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In light of pending negotiations between Iran and the P5+1 we thought you would be interested in the latest issue brief from the Center on Global Energy Policy on the relative impact of low oil prices compared to sanctions on Iran's economy. In it, co-authors Richard Nephew, the Center's Program Director for Economic Statecraft, Sanctions and Energy Markets, and Djavad Salehi-Isfahani, a Nonresident Senior Fellow at the Brookings Institution and a Professor of Economics at Virginia Tech, find that sanctions relief is essential to Iranian economic recovery, even more so than a rebound in the price of oil.

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Op-ed

For one, oil money ain't what it used to be. And second, Tehran has bigger problems to deal with at home.

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Op-ed

It is now taken as a given by many that, upon completion of a comprehensive nuclear deal, Iran will plow its hard-won sanctions relief into regional adventurism.

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Blog post

June 11, 2015

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The United States currently maintains an asymmetric advantage in the application of economic pressure on partners and adversaries to achieve its national goals, based on its immense economy and position in the middle of the world’s economic activity. But, it is not certain that this advantage will persist in the future or that it will be as strong, as other countries expand and develop economically. This issue brief, authored by Richard Nephew, Program Director for Economic Statecraft, Sanctions and Energy Markets at the Center on Global Energy Policy, argues that the United States should consider the possibility and implications of such a global environment and adjust its sanctions policies accordingly. Nephew is a former director for Iran at the U.S. National Security Council and was a member of the U.S. nuclear negotiating team with Iran from August 2013 to December 2014. The views expressed here are his own.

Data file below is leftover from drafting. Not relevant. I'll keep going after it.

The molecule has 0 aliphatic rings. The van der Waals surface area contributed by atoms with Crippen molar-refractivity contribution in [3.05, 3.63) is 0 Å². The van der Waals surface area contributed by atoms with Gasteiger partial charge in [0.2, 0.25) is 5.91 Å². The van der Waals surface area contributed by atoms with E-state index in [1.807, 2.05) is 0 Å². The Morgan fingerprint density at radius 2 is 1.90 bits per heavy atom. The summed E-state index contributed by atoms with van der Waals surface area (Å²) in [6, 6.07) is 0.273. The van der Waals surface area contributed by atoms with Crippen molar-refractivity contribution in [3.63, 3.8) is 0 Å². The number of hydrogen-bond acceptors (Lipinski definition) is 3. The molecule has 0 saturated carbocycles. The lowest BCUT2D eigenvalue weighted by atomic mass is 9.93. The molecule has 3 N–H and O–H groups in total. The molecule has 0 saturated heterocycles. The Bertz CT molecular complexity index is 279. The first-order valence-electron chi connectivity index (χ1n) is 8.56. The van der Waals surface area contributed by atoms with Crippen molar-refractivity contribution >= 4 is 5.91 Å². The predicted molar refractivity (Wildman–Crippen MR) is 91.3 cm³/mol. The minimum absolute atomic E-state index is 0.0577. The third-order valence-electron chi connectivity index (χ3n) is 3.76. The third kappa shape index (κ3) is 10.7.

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Commentary

Richard Nephew, Program Director for Economic Statecraft, Sanctions and Energy Markets at the Center on Global Energy Policy, reacts to the announcement today regarding the parameters for a Joint Comprehensive Plan of Action agreed to by the P5+1 and Iran. The views expressed here are his own.

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This issue brief, authored by Richard Nephew, Program Director for Economic Statecraft, Sanctions and Energy Markets at the Center on Global Energy Policy, examines the possible application of new sanctions against Iran if a deal is not achievable between Iran and the P5+1. Nephew concludes that new sanctions would be a far riskier strategy to pursue than a successful negotiation and outlines the best way to design a sanctions regime if, unfortunately, it is needed. The brief reviews the logic of sanctions and how they can be best calibrated to achieve desired effects, drawing on lessons from past sanctions experience. Nephew is a former director for Iran at the U.S. National Security Council and was a member of the U.S. nuclear negotiating team with Iran from August 2013 to December 2014. The views expressed here are his own.

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Op-ed

In an op-ed for Roll Call, Center Program Director Richard Nephew and Elizabeth Rosenberg of the Center for a New American Security argue that it is far preferable to conclude a deal with Iran that addresses enrichment concerns via direct diplomac

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Sanctions imposed by the United States and its partners against Iran’s oil sector have had a major impact in debilitating both the sector itself and the broader economy. It is likely that this sector will be the target of additional pressure should the international sanctions campaign against Iran be renewed in full. This issue brief, authored by Richard Nephew, Program Director for Economic Statecraft, Sanctions and Energy Markets at the Center on Global Energy Policy, examines the recent history of Iran oil sanctions and seeks to draw lessons for their renewed application.

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